Tag Archives: Midwest

The Ties That Bind Us

CBR_Logo2A Good Family
A Novel
by Erik Fassnacht

Ahh, family.

You can’t live with ’em. You can’t live without ’em.

So might be the guiding principle of Erik Fassnacht’s debut novel, A Good Family, a tale of four adult family members learning what it means to stick together while remaining individuals.

good family 9781250059284Fassnacht, who grew up in Elmhurst, has set his novel in Chicago and its western suburbs, taking the reader from Lakeview to Downers Grove, where the Brunsons live, still in the house where they raised their children. Everyone except the father, that is. Patriarch Henry Brunson, a narcissist going through something of a midlife crisis, has abandoned his suburban home for a single’s life on the Gold Coast, despite the fact that he hasn’t actually divorced his wife—instead he’s just left her hanging, hoping that the husband she once knew will come back into her life. His two grown sons are somewhat bewildered but accepting, although angry, about the entire situation, which has thrust their mother, Julie, into a suicidal depression.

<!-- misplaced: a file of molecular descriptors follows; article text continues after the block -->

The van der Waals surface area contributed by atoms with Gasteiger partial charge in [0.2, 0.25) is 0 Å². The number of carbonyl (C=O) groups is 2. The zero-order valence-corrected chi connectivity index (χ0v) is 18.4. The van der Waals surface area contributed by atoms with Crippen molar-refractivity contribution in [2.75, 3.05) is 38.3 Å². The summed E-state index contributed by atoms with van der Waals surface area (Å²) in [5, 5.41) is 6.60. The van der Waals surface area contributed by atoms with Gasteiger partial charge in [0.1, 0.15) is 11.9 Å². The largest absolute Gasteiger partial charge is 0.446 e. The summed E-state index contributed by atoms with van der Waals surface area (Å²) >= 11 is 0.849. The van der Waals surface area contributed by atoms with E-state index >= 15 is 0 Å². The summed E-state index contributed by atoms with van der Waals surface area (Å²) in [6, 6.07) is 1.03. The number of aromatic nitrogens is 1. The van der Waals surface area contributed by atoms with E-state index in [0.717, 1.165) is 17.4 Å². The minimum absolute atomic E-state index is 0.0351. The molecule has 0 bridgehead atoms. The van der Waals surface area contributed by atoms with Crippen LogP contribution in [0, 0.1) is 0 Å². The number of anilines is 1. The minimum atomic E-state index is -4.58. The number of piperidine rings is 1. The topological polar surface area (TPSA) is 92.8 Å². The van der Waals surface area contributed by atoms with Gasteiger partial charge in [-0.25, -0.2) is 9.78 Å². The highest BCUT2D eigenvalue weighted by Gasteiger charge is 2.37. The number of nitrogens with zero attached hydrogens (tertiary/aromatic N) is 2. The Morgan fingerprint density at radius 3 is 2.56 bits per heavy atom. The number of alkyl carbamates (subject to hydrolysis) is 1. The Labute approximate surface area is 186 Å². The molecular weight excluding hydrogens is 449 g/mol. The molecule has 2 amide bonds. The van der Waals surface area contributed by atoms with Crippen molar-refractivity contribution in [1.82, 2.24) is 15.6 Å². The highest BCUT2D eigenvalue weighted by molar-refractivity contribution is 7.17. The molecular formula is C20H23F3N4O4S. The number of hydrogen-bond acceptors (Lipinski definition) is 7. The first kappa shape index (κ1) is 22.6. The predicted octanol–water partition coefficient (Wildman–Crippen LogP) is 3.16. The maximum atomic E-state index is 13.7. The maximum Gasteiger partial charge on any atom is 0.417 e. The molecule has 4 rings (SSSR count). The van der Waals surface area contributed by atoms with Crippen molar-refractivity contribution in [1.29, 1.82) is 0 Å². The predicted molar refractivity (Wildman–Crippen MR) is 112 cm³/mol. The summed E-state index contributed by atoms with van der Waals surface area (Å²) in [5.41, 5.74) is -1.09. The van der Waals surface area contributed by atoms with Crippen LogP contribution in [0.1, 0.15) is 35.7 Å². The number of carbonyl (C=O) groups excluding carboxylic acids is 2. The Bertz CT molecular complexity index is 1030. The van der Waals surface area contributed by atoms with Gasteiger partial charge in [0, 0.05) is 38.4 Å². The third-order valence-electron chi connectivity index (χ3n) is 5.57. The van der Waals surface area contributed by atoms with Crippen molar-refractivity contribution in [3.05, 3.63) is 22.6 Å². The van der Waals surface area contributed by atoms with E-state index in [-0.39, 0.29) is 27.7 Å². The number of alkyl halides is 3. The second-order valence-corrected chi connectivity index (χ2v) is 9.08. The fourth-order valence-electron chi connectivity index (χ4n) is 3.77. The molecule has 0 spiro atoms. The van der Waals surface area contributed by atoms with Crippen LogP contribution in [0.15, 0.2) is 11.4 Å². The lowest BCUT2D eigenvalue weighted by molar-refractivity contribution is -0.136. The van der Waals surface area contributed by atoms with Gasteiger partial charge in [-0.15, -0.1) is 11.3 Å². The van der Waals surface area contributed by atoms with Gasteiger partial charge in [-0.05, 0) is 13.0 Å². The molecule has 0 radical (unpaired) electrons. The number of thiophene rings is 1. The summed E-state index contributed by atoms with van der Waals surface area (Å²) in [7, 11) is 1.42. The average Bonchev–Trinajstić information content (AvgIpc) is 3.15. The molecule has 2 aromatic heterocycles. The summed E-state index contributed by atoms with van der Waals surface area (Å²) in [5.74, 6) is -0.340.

Neither of the sons is living a perfect life, either. Charlie, the eldest, has just returned from Afghanistan, where he experienced some deeply troubling things—things that led to his discharge from the Army, things he doesn’t want to talk about and doesn’t know how to talk about. He has moved back into the house his father left, trying to not go all Christopher Walken à la The Deerhunter while figuring out what the rest of his own life should look like. Barkley, the younger of Harry’s and Julie’s two children, is embarking on a new job as an English teacher at a Catholic school, despite the fact that he has barely a religious bone in his body.

And so the stage is set. The PR materials for the book call the novel a story about “what family can—and cannot—be.” In many ways, however, the story is less about the Brunsons as a familial unit as it is about the individual lives of four people who happen to be related by blood. Indeed, each of these four main characters—Harry, Julie, Charlie, and Barkley—is treated in almost equal measure. Although the flap copy focuses on Harry, it is Barkley who steals the show.